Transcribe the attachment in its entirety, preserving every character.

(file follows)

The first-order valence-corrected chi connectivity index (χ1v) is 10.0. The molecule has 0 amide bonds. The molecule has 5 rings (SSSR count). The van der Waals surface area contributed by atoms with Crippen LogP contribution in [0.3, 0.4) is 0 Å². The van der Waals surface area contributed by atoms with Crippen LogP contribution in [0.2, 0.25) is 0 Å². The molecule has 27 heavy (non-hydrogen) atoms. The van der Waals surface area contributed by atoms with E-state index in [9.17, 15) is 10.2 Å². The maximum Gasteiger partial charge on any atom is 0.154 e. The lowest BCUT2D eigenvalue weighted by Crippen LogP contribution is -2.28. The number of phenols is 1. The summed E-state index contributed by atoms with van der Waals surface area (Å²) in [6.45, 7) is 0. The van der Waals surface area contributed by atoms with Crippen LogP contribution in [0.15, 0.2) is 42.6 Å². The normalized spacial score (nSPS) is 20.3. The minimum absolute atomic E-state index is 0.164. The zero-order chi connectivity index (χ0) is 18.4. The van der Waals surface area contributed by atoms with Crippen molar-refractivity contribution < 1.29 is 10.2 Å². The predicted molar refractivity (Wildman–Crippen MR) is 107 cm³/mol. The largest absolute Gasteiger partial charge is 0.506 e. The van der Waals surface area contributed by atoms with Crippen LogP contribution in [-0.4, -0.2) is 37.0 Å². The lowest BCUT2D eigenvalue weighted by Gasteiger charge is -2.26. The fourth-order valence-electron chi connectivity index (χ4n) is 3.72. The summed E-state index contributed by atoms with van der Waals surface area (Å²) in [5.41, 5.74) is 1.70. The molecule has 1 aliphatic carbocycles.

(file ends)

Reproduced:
The first-order valence-corrected chi connectivity index (χ1v) is 10.0. The molecule has 0 amide bonds. The molecule has 5 rings (SSSR count). The van der Waals surface area contributed by atoms with Crippen LogP contribution in [0.3, 0.4) is 0 Å². The van der Waals surface area contributed by atoms with Crippen LogP contribution in [0.2, 0.25) is 0 Å². The molecule has 27 heavy (non-hydrogen) atoms. The van der Waals surface area contributed by atoms with E-state index in [9.17, 15) is 10.2 Å². The maximum Gasteiger partial charge on any atom is 0.154 e. The lowest BCUT2D eigenvalue weighted by Crippen LogP contribution is -2.28. The number of phenols is 1. The summed E-state index contributed by atoms with van der Waals surface area (Å²) in [6.45, 7) is 0. The van der Waals surface area contributed by atoms with Crippen LogP contribution in [0.15, 0.2) is 42.6 Å². The normalized spacial score (nSPS) is 20.3. The minimum absolute atomic E-state index is 0.164. The zero-order chi connectivity index (χ0) is 18.4. The van der Waals surface area contributed by atoms with Crippen molar-refractivity contribution < 1.29 is 10.2 Å². The predicted molar refractivity (Wildman–Crippen MR) is 107 cm³/mol. The largest absolute Gasteiger partial charge is 0.506 e. The van der Waals surface area contributed by atoms with Crippen LogP contribution in [-0.4, -0.2) is 37.0 Å². The lowest BCUT2D eigenvalue weighted by Gasteiger charge is -2.26. The fourth-order valence-electron chi connectivity index (χ4n) is 3.72. The summed E-state index contributed by atoms with van der Waals surface area (Å²) in [5.41, 5.74) is 1.70. The molecule has 1 aliphatic carbocycles.